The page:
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An excerpt from www.HouseOfNames.com archives copyright © 2000 - 2015
Origins Available: English, Irish, Scottish
Where did the Irish Moore family come from? When did the Moore family first arrive in the United States? Where did the various branches of the family go? What is the Moore family history?There are several distinct sources of the Moore surname in Ireland. Most of the name find their roots with the Anglo-Norman "Strongbow" invasion of the 12th century. Many of these became de Mora. Others derived from the Old Irish "O Mordha," from the word "mordha," meaning "stately," or "noble." The English surname Moore is derived from the personal name "More," which is itself derived from the Old French word "maur," meaning "Moor."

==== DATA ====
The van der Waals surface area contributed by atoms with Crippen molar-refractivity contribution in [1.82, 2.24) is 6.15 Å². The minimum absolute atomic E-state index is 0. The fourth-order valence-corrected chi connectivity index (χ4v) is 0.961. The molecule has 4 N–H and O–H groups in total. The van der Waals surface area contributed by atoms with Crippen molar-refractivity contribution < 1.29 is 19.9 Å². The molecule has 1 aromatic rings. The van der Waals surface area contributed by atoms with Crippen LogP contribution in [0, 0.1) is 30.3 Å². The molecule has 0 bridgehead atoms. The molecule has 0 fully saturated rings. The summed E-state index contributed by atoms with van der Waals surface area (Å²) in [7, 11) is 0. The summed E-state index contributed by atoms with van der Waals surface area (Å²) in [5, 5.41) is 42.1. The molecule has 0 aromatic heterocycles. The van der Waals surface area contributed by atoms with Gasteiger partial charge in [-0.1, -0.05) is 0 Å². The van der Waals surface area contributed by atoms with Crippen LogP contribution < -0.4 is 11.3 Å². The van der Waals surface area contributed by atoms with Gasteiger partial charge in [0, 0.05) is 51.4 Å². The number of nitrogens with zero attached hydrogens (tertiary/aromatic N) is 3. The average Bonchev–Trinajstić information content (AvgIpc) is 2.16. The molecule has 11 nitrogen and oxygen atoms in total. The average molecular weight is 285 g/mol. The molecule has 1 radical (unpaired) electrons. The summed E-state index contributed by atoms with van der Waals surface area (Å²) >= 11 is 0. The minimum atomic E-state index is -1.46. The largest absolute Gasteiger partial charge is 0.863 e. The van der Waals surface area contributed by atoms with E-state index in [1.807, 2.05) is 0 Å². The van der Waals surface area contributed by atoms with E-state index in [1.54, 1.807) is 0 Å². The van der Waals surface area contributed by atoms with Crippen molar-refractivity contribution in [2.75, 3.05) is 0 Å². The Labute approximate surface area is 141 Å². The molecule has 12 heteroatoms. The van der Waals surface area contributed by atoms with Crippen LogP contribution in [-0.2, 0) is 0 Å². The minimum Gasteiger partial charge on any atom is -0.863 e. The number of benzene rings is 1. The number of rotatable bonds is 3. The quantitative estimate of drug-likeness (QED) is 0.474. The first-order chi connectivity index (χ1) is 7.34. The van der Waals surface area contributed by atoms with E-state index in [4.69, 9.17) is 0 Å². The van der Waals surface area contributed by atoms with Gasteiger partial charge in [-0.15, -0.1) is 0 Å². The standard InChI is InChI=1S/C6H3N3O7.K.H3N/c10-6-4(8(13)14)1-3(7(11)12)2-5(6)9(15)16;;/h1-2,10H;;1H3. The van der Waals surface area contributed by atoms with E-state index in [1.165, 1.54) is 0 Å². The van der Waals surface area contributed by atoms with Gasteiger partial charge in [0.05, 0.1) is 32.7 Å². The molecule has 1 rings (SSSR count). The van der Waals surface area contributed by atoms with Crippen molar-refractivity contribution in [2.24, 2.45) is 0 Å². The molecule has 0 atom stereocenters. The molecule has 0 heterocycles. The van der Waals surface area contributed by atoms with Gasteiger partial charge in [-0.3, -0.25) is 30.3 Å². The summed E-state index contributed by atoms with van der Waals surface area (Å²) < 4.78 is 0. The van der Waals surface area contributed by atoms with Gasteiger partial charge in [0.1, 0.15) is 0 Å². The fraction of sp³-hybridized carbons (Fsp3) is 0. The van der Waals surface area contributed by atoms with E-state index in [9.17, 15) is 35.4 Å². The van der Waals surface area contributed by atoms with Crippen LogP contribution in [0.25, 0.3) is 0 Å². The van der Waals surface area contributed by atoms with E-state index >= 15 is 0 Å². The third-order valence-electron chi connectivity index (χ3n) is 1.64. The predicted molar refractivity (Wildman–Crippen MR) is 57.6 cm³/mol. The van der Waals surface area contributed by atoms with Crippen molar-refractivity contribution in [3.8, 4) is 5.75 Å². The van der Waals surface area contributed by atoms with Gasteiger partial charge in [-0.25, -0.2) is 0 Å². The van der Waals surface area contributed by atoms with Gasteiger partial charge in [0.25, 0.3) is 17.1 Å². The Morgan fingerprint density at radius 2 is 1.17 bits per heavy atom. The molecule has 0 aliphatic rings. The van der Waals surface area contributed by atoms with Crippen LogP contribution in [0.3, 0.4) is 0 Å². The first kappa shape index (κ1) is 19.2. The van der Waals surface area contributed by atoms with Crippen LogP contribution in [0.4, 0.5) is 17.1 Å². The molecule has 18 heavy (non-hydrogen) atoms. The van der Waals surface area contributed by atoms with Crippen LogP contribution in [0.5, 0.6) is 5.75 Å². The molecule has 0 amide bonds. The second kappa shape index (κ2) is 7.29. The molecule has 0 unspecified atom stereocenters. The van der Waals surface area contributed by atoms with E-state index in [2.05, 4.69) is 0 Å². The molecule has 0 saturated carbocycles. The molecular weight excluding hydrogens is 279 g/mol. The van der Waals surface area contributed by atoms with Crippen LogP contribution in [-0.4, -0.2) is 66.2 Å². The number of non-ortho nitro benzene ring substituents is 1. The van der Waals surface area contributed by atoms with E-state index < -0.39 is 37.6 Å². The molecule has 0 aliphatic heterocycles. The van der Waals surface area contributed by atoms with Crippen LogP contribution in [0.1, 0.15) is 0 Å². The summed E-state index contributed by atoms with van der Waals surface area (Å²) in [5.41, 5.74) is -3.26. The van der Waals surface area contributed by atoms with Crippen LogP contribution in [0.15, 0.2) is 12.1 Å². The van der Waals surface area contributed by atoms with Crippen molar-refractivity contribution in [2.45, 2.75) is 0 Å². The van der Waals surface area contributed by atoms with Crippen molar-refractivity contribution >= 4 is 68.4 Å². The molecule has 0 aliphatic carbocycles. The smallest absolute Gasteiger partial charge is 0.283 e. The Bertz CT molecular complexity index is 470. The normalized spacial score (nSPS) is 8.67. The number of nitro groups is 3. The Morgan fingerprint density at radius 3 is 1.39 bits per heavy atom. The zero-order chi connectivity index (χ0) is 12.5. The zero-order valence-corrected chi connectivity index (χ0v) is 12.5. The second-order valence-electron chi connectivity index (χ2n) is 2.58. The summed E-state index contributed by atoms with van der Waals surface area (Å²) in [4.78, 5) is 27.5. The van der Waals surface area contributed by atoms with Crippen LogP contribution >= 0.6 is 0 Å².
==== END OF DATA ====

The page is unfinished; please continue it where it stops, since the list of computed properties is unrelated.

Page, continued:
Medieval scribes and church officials spelt names simply the way they sounded, which explains the various name spelling variations of the name Moore that were encountered when researching that surname. The many spelling variations included: Moore, More, Moor, O'More, Moores, Mores, McMore, Moire, Moare, MacMoore, McMoir, Moir, Moors, O'Moore, O'Moire, McMoare, MacMoir, MacMoare, Mooer and many more.
First found in Leicestershire, before the name had made its way to Ireland; their first records appeared on the early census rolls taken by the early kings of Britain to determine the rate of taxation of their subjects.
This web page shows only a small excerpt of our Moore research. Another 247 words(18 lines of text) covering the years 1627, 1621, 1730, 1822, 1791, 1729, 1799, 1795, 1557, 1600, 1655, 1641, 1620, 1655, 1641, 1767, 1799, 1798, 1706, 1700 and 1703 are included under the topic Early Moore History in all our PDF Extended History products.